President's Message
October 2002

1.  The eminent loudspeaker designer Siegfried Linkwitz has come out with a new system, Orion, which he believes is competitive with any speaker, regardless of cost. It is available as a semi-kit.

2.  Under the heading "Jaggy Jar Jar", Brian Dipert records his impressions of digital cinema while viewing Star Wars: Episode II. It was entirely digitally created. Unfortunately it exhibited distracting "stairstepping" artifacts, most noticeable along diagonal lines, as well as "dot crawl" and rainbow patterns. He felt it was a big step backward for the consumer. An analogy would be still cameras. You would need to spend hundreds or thousands of dollars to get a ditial camera that'll make an 11X14 print as good as that of a $20 point-and-shoot film camera. The only benefits were for the studios--low cost distribution with copy protection. The theaters would be face with expensive retrofits. EDN 19SE02.

3.  On Se 12, "Apollo 13" blasted onto the huge IMAX screen in Los Angeles. Up until now IMAX officials have been reluctant to have 35mm features shown in their theaters because their quality is inferior to IMAX features. Now with a digital re-mastering process called IMAX DMR, each frame is scanned as a digital bit stream and digital technology is used to remove grain, correct color, enhance steadiness and sharpen before recording onto 15/70 film stock. [The part about steadiness enchancement is especially interesting. Presumably they are matching each frame with the previous one. With all films, particularly ones with worn sprocket holes, there is constant jitter. I was watching a recent film, Ken Burn's Statue of Liberty, and with the many still photos you could easily see the picture shaking. The high native resolution of 35mm is considerably degraded by this. If the technology comes down in price, it will improve all films. DBH] TV Tech 18Se02.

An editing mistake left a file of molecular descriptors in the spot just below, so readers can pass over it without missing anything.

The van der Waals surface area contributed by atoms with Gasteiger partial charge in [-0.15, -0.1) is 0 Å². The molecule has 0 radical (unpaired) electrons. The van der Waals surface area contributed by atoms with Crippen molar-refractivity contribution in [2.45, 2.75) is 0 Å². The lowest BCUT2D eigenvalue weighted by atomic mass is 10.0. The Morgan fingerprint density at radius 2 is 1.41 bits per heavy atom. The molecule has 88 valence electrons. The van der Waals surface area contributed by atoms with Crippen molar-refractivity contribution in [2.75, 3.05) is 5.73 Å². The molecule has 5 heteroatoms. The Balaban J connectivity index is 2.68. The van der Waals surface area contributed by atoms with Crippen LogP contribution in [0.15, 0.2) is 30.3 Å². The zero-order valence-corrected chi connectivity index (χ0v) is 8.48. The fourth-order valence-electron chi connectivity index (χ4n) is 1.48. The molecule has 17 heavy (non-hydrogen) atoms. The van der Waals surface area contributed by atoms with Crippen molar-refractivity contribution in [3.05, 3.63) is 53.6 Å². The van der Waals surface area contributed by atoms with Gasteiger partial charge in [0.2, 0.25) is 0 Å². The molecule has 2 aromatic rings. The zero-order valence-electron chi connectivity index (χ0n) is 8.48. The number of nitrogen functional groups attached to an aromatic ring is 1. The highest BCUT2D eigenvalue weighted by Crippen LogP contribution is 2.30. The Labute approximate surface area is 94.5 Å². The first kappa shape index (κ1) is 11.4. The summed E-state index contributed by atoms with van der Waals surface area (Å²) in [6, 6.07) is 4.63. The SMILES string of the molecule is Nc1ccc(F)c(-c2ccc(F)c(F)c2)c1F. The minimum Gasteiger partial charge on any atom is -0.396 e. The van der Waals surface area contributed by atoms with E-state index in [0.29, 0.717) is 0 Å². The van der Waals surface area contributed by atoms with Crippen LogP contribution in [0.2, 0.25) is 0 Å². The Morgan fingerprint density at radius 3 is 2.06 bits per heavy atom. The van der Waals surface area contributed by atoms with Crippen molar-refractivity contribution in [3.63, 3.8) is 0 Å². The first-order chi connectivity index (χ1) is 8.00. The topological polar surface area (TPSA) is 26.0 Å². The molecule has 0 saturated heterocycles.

4.  It is becoming common practice for recording engineers to give a CDR of a concert to the music director after the concert. They are using a CD recorder and pushing a button to add tracks before each piece and movement. Then when the disc is done it is "finalized", adding a table of contents to make it compatible with standard CD players. Unfortunaely there seems to be a problem with reading the tracks on some CD players. I encountered it when I received a disk of a concert recorded by WGBH. Before each movement there was a blip. At the time I attributed it to a bad editing program, and editted it out. Now it seems that it is a mastering problem. If the disc is copied the blips presumably will be embedded with the music.

David Hadaway

President, Boston Audio Society


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updated 11/11/04